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Water, Water Everywhere

June 6, 2011

Water, Water Everywhere

We take water for granted. I take water for granted. I remember when I started to drink filtered water to ensure that I would be drinking water that was healthy. That was in the 1980s. Since then, I have used Multipure, Brita, reverse osmosis, and Aquasana filters, and of late I have become a Kangen water drinker and believer, to the point of being a distributor. After all, our bodies are composed of 55-60% water, and we know that water is the source of all life. Clean water equals healthier, cleaner body function. It is essential for prevention of disease; therefore, it is impossible to imagine people surviving without water. Yet there are places all over the earth where communities have no running water, and the water they do have access to must first be carted from polluted rivers and then boiled, and still, the water brings more disease than life.

Last week I learned about one such community and an incredible individual who worked to transform the water reality in Cambodia. Until recent years, Phnom Penh had no running water. Individuals purchased dirty water from trucks for about $1/day. Doesn’t seem like a lot, but when you realize that it has to cover all of your family’s needs for the day, and it’s dangerous to drink, it’s not such a great deal.

Ek Sonn Chan has worked to see this change. He heads the Phnom Penh Water Supply Authority, and his main goal is to see that everyone in Phnom Penh gets water to their homes. He has been remarkably successful in seeing that homes are plumbed for water and that it is healthy to drink. Not only is the water better, but it is cheaper. The price has gone down from $1/day to $4/month. In an impoverished city, that might just be affordable.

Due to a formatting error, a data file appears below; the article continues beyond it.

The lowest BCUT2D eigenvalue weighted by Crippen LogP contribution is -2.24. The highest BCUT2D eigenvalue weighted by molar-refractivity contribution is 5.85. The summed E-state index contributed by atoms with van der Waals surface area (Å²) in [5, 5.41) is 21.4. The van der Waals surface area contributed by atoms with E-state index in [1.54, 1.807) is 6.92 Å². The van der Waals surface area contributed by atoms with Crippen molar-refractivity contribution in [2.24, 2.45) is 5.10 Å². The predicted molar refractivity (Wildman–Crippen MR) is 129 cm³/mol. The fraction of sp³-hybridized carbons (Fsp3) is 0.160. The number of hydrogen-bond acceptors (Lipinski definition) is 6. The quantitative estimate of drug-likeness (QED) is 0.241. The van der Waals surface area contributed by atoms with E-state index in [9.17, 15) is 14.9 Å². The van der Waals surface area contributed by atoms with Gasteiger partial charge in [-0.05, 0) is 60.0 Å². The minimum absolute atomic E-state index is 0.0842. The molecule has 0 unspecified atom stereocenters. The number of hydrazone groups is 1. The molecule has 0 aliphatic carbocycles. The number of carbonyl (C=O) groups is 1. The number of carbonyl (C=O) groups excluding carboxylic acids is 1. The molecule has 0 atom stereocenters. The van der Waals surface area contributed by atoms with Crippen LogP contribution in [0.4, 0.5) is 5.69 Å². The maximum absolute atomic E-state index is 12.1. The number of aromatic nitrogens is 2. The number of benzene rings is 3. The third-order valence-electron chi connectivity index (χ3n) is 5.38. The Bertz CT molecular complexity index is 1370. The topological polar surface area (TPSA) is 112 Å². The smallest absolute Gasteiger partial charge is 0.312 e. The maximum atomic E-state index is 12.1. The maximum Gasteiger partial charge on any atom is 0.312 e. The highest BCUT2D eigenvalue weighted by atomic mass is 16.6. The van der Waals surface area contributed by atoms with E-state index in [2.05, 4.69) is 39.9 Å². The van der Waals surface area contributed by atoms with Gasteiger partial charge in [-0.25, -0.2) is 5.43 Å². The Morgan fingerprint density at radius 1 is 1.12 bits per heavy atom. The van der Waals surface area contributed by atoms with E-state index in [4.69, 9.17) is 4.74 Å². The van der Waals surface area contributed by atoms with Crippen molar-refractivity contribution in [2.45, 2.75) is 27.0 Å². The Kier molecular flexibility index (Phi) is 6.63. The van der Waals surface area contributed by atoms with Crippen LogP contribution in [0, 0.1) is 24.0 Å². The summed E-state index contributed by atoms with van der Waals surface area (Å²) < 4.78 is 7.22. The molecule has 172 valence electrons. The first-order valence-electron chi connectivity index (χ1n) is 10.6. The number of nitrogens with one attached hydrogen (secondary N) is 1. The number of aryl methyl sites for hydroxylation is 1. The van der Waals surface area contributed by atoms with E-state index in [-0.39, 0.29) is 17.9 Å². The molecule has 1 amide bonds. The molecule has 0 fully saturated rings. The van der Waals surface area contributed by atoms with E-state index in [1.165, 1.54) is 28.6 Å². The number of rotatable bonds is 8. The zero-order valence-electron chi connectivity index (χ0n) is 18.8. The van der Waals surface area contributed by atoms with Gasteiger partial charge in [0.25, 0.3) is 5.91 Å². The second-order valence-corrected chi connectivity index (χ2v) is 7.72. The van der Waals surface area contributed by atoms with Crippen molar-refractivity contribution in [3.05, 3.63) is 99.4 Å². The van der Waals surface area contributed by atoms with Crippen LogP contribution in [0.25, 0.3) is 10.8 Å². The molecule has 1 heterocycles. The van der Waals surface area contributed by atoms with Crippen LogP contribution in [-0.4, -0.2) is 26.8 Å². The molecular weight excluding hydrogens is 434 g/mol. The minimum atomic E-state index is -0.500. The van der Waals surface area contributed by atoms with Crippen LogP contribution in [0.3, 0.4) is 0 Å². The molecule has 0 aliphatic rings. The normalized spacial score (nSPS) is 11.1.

Chan says that in 1993, only 25 percent of the city had running water. Additionally, the pipes the water ran through were old. They leaked, and water was often siphoned off and stolen. Less than 20 years later, 92% of the households in Phnom Penh have clean running water.

For a poor country, this is an extraordinary result. What is even more inspiring is Chan’s global vision. He says that if Phnom Penh can do it, any city or country can do it.

Ek Sonn Chan is an individual working in his local community as a heartisan, doing works for good from the commitment and devotion of his own heart. He is improving the well being and the quality of life of the people in his city. His mission is to expand the water program throughout the rest of Cambodia. Even at age 61, he has a piece of paper above his bed that says that he will not rest until all of Cambodia has clean running water. But Chan’s vision doesn’t stop there. While he is working locally, he is cognizant of the fact that too many people the world over suffer from not enough water, no clean water or no clean running water. He wants people all over the world tohave access to clean running water in their homes.

I am totally inspired by Chan and his dedication and perseverance. It is a reminder to me that each of us can make a difference – even a very significant one – for people and our planet. It also heartens me to see someone’s vision that goes beyond his everyday circle; his is a vision that encompasses people throughout the world regardless of location, faith, ethnicity or government. Chan draws from a place within himself that is deeply human: wanting to see that that all people have the resources they need for a healthy life, and showing others that this accomplishment is truly possible.

Robin Damsky

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